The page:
Reading People: How Seeing the World Through the Lens of Personality Changes Everything by Anne Bogel
Published by Baker Books on September 19, 2017
Format & Pages: e-book, 217
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If the viral Buzzfeed-style personality quizzes are any indication, we are collectively obsessed with the idea of defining and knowing ourselves and our unique place in the world. But what we’re finding is this: knowing which Harry Potter character you are is easy, but actually knowing yourself isn’t as simple as just checking a few boxes on an online quiz.
For readers who long to dig deeper into what makes them uniquely them (and why that matters), popular blogger Anne Bogel has done the hard part–collecting, exploring, and explaining the most popular personality frameworks, such as Myers-Briggs, StrengthsFinder, Enneagram, and others. She explains to readers the life-changing insights that can be gained from each and shares specific, practical real-life applications across all facets of life, including love and marriage, productivity, parenting, the workplace, and spiritual life. In her friendly, relatable style, Bogel shares engaging personal stories that show firsthand how understanding personality can revolutionize the way we live, love, work, and pray.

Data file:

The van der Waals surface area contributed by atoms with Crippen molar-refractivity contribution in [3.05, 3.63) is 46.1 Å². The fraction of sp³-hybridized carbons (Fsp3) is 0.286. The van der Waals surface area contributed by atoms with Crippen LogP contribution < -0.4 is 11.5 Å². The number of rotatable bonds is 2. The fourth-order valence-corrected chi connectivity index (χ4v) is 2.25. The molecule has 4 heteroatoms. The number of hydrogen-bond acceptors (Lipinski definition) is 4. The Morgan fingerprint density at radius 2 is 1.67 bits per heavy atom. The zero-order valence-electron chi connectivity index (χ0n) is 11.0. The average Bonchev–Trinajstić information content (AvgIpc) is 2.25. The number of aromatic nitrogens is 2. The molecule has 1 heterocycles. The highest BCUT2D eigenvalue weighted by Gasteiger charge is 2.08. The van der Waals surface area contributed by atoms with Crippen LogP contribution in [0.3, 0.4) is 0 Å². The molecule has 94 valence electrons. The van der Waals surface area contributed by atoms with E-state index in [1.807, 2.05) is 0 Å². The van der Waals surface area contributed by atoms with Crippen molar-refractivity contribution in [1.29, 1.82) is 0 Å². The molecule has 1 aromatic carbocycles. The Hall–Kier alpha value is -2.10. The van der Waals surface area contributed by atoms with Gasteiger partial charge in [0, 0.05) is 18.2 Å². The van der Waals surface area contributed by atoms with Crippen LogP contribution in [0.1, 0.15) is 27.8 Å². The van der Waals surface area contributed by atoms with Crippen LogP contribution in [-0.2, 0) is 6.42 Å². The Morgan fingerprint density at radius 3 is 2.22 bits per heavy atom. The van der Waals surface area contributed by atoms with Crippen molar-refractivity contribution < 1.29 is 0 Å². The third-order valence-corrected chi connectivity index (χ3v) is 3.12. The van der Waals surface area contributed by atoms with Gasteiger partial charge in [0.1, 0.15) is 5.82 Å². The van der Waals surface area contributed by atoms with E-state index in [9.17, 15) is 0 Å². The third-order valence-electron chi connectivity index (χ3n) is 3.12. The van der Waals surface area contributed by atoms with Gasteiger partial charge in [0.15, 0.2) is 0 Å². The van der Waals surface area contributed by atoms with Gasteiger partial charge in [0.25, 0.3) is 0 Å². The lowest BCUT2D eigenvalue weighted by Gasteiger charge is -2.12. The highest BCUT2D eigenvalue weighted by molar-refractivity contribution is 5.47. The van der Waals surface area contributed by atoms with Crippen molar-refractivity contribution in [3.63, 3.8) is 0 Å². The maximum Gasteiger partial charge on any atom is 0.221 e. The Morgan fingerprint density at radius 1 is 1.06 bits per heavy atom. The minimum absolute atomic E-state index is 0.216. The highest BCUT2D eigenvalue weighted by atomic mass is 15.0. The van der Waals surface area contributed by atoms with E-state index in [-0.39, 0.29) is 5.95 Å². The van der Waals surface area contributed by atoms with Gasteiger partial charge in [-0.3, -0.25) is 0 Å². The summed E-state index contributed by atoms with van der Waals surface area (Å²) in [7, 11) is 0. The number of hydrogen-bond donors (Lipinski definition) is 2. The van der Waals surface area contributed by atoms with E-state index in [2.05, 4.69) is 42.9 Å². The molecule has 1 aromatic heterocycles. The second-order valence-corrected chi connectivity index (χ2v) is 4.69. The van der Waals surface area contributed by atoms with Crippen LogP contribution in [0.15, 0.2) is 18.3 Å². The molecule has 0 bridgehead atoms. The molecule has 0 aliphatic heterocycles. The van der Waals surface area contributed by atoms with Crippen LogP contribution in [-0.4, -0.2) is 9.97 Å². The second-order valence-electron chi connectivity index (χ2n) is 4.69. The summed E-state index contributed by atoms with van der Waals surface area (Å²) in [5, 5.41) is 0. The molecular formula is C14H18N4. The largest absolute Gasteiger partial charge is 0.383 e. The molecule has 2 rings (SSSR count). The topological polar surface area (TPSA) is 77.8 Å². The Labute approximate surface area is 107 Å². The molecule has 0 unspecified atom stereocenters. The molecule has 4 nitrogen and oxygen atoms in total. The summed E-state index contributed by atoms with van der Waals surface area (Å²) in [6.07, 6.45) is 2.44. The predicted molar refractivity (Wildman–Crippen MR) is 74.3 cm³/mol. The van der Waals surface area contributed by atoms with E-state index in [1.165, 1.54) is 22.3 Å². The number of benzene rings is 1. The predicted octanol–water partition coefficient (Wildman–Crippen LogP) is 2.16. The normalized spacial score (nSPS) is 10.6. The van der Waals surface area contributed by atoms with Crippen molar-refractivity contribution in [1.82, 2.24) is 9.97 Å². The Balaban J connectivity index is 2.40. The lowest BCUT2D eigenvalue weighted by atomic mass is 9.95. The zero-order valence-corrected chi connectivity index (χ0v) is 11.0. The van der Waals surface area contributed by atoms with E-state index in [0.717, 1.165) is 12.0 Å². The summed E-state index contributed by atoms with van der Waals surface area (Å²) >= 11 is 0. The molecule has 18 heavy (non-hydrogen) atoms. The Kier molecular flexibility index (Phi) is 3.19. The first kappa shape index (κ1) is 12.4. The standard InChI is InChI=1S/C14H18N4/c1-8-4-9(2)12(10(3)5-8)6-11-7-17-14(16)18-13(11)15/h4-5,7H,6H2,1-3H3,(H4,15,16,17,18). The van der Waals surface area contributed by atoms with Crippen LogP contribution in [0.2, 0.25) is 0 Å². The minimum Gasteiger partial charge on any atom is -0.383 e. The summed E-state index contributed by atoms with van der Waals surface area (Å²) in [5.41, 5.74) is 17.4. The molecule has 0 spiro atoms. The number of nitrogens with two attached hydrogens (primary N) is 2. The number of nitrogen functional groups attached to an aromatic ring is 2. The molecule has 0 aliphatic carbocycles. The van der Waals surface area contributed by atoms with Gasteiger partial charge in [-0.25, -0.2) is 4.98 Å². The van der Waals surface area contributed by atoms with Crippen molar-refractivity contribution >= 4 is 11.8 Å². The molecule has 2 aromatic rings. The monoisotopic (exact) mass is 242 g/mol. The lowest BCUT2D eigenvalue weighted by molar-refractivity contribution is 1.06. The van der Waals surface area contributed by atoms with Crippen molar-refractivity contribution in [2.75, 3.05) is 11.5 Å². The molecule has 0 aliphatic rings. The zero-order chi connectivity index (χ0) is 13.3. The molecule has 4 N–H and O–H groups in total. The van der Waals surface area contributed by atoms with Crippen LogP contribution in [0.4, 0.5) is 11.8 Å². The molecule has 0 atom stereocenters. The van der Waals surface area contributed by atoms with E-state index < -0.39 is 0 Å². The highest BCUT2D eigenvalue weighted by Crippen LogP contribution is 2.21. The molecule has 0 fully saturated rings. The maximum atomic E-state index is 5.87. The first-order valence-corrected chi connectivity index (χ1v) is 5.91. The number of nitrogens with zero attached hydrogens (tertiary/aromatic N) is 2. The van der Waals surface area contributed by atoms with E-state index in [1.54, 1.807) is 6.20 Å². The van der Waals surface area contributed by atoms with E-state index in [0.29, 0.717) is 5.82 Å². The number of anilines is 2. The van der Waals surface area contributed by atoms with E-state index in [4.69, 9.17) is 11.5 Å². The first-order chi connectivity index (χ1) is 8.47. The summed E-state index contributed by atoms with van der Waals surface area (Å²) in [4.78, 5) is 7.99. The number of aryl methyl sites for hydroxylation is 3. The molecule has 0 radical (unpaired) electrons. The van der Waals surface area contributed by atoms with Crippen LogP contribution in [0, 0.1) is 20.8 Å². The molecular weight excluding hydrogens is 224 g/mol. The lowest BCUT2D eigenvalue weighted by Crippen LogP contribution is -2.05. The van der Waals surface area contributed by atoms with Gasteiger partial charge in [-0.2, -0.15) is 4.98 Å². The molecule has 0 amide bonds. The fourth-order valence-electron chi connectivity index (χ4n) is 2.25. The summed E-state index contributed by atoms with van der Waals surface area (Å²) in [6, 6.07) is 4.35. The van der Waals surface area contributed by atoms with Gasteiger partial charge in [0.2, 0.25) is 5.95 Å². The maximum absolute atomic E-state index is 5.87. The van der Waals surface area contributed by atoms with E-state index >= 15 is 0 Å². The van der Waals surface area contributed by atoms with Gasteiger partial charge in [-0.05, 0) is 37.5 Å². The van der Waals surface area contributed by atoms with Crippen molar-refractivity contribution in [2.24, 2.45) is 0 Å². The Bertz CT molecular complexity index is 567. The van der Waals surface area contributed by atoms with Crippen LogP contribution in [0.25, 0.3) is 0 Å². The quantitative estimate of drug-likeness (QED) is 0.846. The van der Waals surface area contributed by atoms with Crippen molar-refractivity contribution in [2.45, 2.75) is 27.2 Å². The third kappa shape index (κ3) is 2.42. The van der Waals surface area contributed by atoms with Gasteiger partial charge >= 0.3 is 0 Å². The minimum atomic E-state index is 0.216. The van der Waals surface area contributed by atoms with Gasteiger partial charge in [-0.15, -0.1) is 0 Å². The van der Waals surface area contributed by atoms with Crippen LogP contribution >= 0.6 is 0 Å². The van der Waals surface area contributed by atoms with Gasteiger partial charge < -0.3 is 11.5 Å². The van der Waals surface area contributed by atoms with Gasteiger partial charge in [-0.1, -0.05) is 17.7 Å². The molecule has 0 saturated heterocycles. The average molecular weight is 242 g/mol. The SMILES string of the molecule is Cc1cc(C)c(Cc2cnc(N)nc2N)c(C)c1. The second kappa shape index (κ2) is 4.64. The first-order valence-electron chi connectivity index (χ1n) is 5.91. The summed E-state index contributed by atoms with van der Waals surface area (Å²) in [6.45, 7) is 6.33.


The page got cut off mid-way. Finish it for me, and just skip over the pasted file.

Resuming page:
I don’t generally review nonfiction books, but I feel like this deserves a shoutout. As an inquisitive and introspective sort, I love learning about personality. And I’ve forayed into quite a few personality frameworks. So when I discovered Anne Bogel (of the blog Modern Mrs. Darcy and podcast What Should I Read Next?) was writing this book, I determined that I would purchase and read it as soon as it was available.
In Reading People, Bogel provides a structure for beginning to learn about several personality frameworks, such as Myers-Briggs, StrengthsFinder, Enneagram, and others. Although this is the kind of book you can dip into any chapter that interests you, it does work extremely well if read straight through, starting with the easier to understand frameworks before moving to the more complex, and some chapters build on previous ones.
Written in a clear and concise manner with an abundance of personal anecdotes, reading this book feels like you are having a conversation with a friend. Bogel’s personality shines through all the factual information laid out. (Ha! See what I did there?) She also makes the distinction between personality and character and discusses why understanding personality is important, along with what to do with that information once you have it.
Overall, Reading People really is quite well done. It’s an excellent jumping off point for learning about personality with plenty of references for next steps. If that sounds like something you’re interested in, definitely check this book out.